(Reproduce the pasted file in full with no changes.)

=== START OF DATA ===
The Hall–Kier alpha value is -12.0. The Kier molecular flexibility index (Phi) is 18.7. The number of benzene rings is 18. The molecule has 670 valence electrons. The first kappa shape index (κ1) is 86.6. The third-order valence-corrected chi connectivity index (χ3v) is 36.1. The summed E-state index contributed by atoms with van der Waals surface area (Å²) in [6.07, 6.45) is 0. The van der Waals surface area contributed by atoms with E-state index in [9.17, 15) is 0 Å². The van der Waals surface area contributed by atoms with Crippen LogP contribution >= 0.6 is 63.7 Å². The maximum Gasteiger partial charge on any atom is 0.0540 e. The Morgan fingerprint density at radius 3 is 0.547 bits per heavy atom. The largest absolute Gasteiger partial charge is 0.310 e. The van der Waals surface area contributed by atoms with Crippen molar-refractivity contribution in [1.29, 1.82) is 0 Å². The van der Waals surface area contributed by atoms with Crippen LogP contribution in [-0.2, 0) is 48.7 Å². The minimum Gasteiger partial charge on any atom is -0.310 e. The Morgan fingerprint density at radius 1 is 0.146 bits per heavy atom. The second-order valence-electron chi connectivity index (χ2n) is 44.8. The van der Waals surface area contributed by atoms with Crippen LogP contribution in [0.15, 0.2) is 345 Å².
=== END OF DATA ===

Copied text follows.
The Hall–Kier alpha value is -12.0. The Kier molecular flexibility index (Phi) is 18.7. The number of benzene rings is 18. The molecule has 670 valence electrons. The first kappa shape index (κ1) is 86.6. The third-order valence-corrected chi connectivity index (χ3v) is 36.1. The summed E-state index contributed by atoms with van der Waals surface area (Å²) in [6.07, 6.45) is 0. The van der Waals surface area contributed by atoms with E-state index in [9.17, 15) is 0 Å². The van der Waals surface area contributed by atoms with Crippen LogP contribution >= 0.6 is 63.7 Å². The maximum Gasteiger partial charge on any atom is 0.0540 e. The Morgan fingerprint density at radius 3 is 0.547 bits per heavy atom. The largest absolute Gasteiger partial charge is 0.310 e. The van der Waals surface area contributed by atoms with Crippen molar-refractivity contribution in [1.29, 1.82) is 0 Å². The van der Waals surface area contributed by atoms with Crippen LogP contribution in [-0.2, 0) is 48.7 Å². The minimum Gasteiger partial charge on any atom is -0.310 e. The Morgan fingerprint density at radius 1 is 0.146 bits per heavy atom. The second-order valence-electron chi connectivity index (χ2n) is 44.8. The van der Waals surface area contributed by atoms with Crippen LogP contribution in [0.15, 0.2) is 345 Å².